Alberto D’Onofrio Micro Essay – “Gone Home”: Gender and Poetic Space

gonehome_titlescreen

By: Alberto D’Onofrio (6328849)

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In my introduction to independent video games, one game that impressed me on a tactical, artistic and thematic level was Gone Home, a 2013 first-person interactive video game developed by Fullbright. The game is designed in a non-linear exploration approach that certainly differs from my usual video games of choice. Looking over my video game collection, these include Call of Duty: Black Ops, Grand Theft Auto V and the Batman: Arkham series. Gone Home differs from the precedent games because of the its poetic and gendered construction of digital space. Written work from video game theorists Tracy Fullerton, Jacquelyn Ford Morie, Celia Pearce and Lana Polansky will be used in support of Gone Home’s unique form – a video game that offers a poetic and female-gendered experience to the medium.

Professors and authors Tracy Fullerton, Jacquelyn Ford Morie and Celia Pearce define space as, “Its physical dimensions, or by its mathematical, material, or geographic properties. It may also be understood as a social practice or psychological phenomenon” (Fullerton, Morie, Pearce 2). Connecting this terminology to video games, present game industries’ focus is to produce realistic renditions of space, hence “game space”. However, a male-dominated approach has isolated the female demographic from as Fullerton, Morie and Pearce label it: Dangerous and Contested Spaces. Based on, feminist theorist, Charlotte Perkins Gilman’s observation of male versus female tendencies, the masculine aggressive impulses have led the spaces in a male-dominated medium to be “dangerous and always contested” (Fullerton, Morie, Pearce 3), such as spaces simulated in video games like Call of Duty, GTA V and the Batman: Arkham series.

Gone Home utilizes Charlotte Perkins Gilman’s observation of female tendencies “to gather, to put together, to construct” (Fullerton, Morie, Pearce 4) and sets the player in a female character’s first-person observational space. For example, one of the first objectives is to unlock the door to the mansion (the main setting of the video game) and the player needs to find the key which is stored inside a cabinet under a toy duck. It is not as one-directional as it sounds, because the player can interact with any object that’s available in the process. The game space is entirely different than Bioshock 2, for example, but it is important to note that video game designer Steve Gaynor developed both Bioshock 2 and Gone Home (Connolly 1).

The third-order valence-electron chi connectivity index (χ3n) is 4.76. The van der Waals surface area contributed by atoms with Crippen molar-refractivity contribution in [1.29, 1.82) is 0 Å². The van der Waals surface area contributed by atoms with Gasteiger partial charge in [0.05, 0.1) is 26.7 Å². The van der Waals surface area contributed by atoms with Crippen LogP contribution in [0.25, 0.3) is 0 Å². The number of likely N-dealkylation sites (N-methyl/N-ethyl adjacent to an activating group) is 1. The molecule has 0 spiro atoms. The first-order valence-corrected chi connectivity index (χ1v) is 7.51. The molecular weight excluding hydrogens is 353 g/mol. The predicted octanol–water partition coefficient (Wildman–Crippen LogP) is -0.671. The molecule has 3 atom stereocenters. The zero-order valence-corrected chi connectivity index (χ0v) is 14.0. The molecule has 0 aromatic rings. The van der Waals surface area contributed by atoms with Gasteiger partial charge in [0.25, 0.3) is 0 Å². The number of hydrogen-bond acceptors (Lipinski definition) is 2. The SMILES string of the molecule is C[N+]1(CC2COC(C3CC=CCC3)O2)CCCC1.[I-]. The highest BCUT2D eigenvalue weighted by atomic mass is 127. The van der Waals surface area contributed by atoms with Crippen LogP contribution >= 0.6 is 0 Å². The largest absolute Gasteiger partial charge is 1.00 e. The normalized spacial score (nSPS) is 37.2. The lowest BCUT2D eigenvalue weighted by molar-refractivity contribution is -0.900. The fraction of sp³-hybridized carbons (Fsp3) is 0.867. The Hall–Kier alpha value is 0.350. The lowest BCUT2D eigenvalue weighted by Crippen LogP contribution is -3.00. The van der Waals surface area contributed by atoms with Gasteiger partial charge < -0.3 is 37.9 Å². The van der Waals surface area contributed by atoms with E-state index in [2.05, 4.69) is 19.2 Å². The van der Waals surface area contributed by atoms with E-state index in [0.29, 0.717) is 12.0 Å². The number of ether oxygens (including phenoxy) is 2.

While Bioshock and Gone Home seem like polar opposites, they share a common interest in poetic environments. As game critic and writer Lana Polansky explains, Bioshock invites the player to navigate in an environment with an “established past” that invokes themes and provokes feelings and atmosphere intended by the video game designers (Polansky 5). Gone Home accomplishes this. Loneliness is a theme felt in the game. The character is alone in a mansion and the atmosphere is dark and unnerving with a thunderstorm taking place. This provoked similar feelings in me as I was immersed in its environment (I even got startled by a few heavy thunder claps). A player can also interact with detailed objects within the environment that invokes an established past. For example, there is a segment where the player can read inside a diary. The interaction with the space and its objects is a unique form of poetic storytelling that the video game designer accomplished in relation to Polansky’s explanation of poetic video game spaces.

The previous descriptions justify the game’s poetic sensibilities that definitely differs from my selection of male-dominant video games. It also demonstrates a female orientation with a female lead character in a domestic and non-violent role. In Gone Home’s case, it is the male video gamers that are being invited into a female-dominant video game and not vice-versa as presented in Fullerton, Morie and Pearce’s article subsection: Girls in Boyland. This definitely proved for an engaging video game experience on a playable and theoretical level.

List of Works Cited

2K Marin. Bioshock 2. Take-Two Interactive. 2010.

Connolly, Matt. “Why Indie Games Studios Can Get Away with Innovation and Woman-centric Storylines.” Mother Jones. Web. 11 Feb. 2015.

http://www.motherjones.com/media/2013/09/gone-home-women-in-video-games

Fullerton, Tracy, Morie, Jacquelyn and Pearce, Celia. “A Game of One’s Own: Towards a New Gendered Poetics of Digital Space.” Proceedings of perthDAC 2007: The 7th International Digital Arts and Culture Conference: The Future of Digital Media Culture. 2007.

http://eleven.fibreculturejournal.org/fcj-074-a-game-of-one%E2%80%99s-own-towards-a-new-gendered-poetics-of-digital-space/

Gaynor, Steve. Gone Home. Fullbright. 2013. Mac OS X

Polansky, Lana. “The Poetry of Created Space.” Bit Creature. 5 October 2012.

http://www.bitcreature.com/criticism/the-poetry-of-created-space/

Rockstar Games. Grand Theft Auto V. Take-Two Interactive. 2013. PS3

Rocksteady Studios and Warner Bros. Games Montreal. Batman: Arkham series. Square Enix, Time Warner, Warner Bros. Interactive Entertainment, 2009-2013. PS3

Treyarch. Call of Duty: Black Ops. Activision. 2010. PS3

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